Neil received his M.S. in Raptor Biology from Boise State in August of 2013, studying wintering raptors in the Morley Nelson Snake River Birds of Prey National Conservation Area.
Since graduation Neil has worked with Golden Eagles in Utah and breeding Gyrfalcons in Nome, Alaska. He also helped co-found a wildlife conservation filmmaking non-profit, Wild Lens Inc. In 2013 he co-directed his first film, Bluebird Man, about the role of citizen scientists in the recovery of North American bluebird populations.
Since September 2014, Neil has been working as the Conservation Biologist for HawkWatch International, a raptor conservation and education non-profit based in Salt Lake City, Utah. He leads or participates in a number of projects including work with wintering and migrating raptors, Short-eared Owls, Golden Eagles, and American Kestrels.
Prior to joining the Raptor Biology program in 2010, Neil received his B.S. in Animal Behavior from Bucknell University in Pennsylvania in 2007. Between 2007 and 2010, Neil spent the majority of his time working with the endangered California Condor in southern California, northern Arizona, and southern Utah. In addition to trapping raptors during several fall migration seasons for the Idaho Bird Observatory, he has also worked with songbirds in New Hampshire and Nevada, fish in southern Utah, and Ptarmigan in the Alaskan arctic.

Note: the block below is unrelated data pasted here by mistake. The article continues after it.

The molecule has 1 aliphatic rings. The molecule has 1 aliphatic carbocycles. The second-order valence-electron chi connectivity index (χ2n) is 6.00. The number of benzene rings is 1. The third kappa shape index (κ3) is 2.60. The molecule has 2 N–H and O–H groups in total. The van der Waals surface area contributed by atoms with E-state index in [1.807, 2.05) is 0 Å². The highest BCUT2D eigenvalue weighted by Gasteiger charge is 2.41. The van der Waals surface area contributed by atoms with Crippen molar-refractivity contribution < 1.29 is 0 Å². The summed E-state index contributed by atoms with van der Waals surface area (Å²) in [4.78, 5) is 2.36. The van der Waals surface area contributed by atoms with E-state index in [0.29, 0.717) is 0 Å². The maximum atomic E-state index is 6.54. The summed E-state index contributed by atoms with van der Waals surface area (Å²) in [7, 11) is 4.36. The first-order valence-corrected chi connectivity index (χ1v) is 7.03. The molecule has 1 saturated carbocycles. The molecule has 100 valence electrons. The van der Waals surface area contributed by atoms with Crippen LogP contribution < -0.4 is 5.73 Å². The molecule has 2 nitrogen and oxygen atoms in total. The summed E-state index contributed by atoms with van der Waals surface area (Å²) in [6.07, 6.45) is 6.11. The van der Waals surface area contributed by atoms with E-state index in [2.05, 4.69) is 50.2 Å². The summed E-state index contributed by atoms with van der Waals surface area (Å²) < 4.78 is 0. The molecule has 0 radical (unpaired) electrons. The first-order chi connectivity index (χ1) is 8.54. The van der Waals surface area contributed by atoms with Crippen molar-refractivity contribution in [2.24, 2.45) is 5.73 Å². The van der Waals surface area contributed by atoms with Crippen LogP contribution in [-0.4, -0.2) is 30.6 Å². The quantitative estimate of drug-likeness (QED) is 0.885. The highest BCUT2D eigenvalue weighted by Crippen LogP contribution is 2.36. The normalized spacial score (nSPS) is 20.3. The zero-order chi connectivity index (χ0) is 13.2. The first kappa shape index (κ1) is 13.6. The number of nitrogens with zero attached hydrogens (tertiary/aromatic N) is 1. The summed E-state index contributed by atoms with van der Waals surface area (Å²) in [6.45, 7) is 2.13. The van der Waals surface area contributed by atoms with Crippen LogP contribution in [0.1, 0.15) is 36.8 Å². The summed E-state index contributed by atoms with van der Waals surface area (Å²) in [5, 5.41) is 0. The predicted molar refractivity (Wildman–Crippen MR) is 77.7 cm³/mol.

Paprocki, N., Glenn, N.F., Atkinson, E.C., Strickler, K.M., Watson, C., and Heath, J.A. 2015. Changing habitat use associated with distributional shifts of wintering raptors. Journal of Wildlife Management 79(3):402-412.
Miller, R.A., Carlisle, J.D., Paprocki, N., Kaltenecker, G.S., and Heath, J.A. 2015. Annual variation in autumn migration phenology and energetic condition at a stopover site in the western United States. Pp. 177-191 in E.M. Wood and J.L. Kellermann (editors), Phenological synchrony and bird migration: changing climate and seasonal resources in North America. Studies in Avian Biology (no. 47), CRC Press, Boca Raton, FL.
Paprocki, N., Heath, J.A., Novak, S.J. 2014. Regional distribution shifts help explain local changes in wintering raptor abundance: implications for interpreting population trends. PLoS ONE 9(1):e86814. Doi:10.1371/journal.pone.0086814
Miller, R.A., Paprocki, N., and Urban, E.H. 2013. Melanistic adult male Northern Harrier wintering in Idaho. Western Birds 44:78-79.